Thirty years have passed since Yugoslavia disintegrated in 1992, and the status of Kosovo is still the biggest geopolitical problem plaguing the Western Balkans. Kosovo, with a majority ethnic Albanian population, was once an autonomous province of the Federal Republic of Serbia in Yugoslavia, but its autonomy was revoked in 1989. After the drastic changes in Eastern Europe in 1989, nationalism in Central and Eastern Europe was rampant, and Albanian separatism was on the rise. With the disintegration of the federal state of Yugoslavia, the conflict in Kosovo has intensified, and the relationship between the Albanians and the Serbs is highly tense. After 1997, the “Kosovo Liberation Army” became increasingly active, and violent attacks against the Serbian military and police occurred frequently. In 1998, the Yugoslavia hit the “Kosovo Liberation Army” with heavy blows, while the West internationalized the Kosovo issue. In 1999, NATO bombed Yugoslavia for 78 days in the name of “humanitarian intervention”. As a result of the Kosovo War, Serbia lost de facto control of Kosovo, which became a UN mandated area under the protection of NATO. In February 2008, instigated by Western powers, Kosovo unilaterally declared “independence”, setting a bad precedent in the history of international relations and creating the biggest geopolitical problem in the Balkans.
  Since Kosovo unilaterally declared “independence” from Serbia in February 2008, although it has been recognized by more than 100 countries, Russia and China do not recognize it, nor do EU member states such as Spain, Romania, Slovakia, Cyprus and Greece. admit. Kosovo after “independence” is committed to “nation-building”, and currently has a “parliament”, “government” and “judiciary”, and also seeks “equivalence” with Serbia in the issue of license plates and ID cards. But Serbia has always insisted that Kosovo’s “independence” is illegal, emphasizing that Kosovo is an integral part of Serbia. The preamble of the Serbian Constitution in 2006 clearly stipulates that “the province of Kosovo and Metohija is an inalienable part of Serbia’s territory and enjoys a high degree of autonomy within the sovereign state of Serbia”.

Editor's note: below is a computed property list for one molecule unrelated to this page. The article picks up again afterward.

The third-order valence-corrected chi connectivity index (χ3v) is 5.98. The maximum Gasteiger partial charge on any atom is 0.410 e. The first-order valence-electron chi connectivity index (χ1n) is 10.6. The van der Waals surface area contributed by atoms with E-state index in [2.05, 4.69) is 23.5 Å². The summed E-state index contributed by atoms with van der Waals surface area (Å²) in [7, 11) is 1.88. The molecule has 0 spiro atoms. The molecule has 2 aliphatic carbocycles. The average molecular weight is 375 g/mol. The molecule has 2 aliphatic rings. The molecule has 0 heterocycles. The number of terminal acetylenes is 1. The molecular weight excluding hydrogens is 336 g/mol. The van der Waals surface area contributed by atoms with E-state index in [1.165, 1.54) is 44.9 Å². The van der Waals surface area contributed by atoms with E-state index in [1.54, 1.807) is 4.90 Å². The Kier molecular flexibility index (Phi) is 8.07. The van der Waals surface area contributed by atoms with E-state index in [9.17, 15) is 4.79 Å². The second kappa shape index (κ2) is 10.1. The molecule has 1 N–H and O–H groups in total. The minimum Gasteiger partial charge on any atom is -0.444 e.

Secco conflict is difficult to resolve

  In recent years, despite the good offices of various parties, the solution to the Kosovo issue is still unclear. Serbia and Kosovo are seriously lacking in mutual trust, and the confrontation on the status of Kosovo is difficult to reconcile. On April 20 this year, the UN Security Council discussed the work of the UN mission in Kosovo, and the representatives of the two sides of Seko quarreled. Serakovic, the foreign minister of Serbia, pointed out that the Kuomintang authorities “ignored the political representatives of Serbs” and made decisions without their participation, while targeting Serb leaders through “political investigations and judicial procedures”. “Our people made the choice a long time ago to become part of the West, while our northern neighbor Serbia is still a satellite of Russia,” Guevara Schwartz, the “Minister of Foreign Affairs”, said. Invited by Borrell, the EU’s High Representative for Foreign Affairs and Security Policy, Serbian President Vucic and Ko “Prime Minister” Kurti met in Brussels on August 18. The two sides failed to reach any agreement on the “license plate dispute”, but agreed Keep in touch.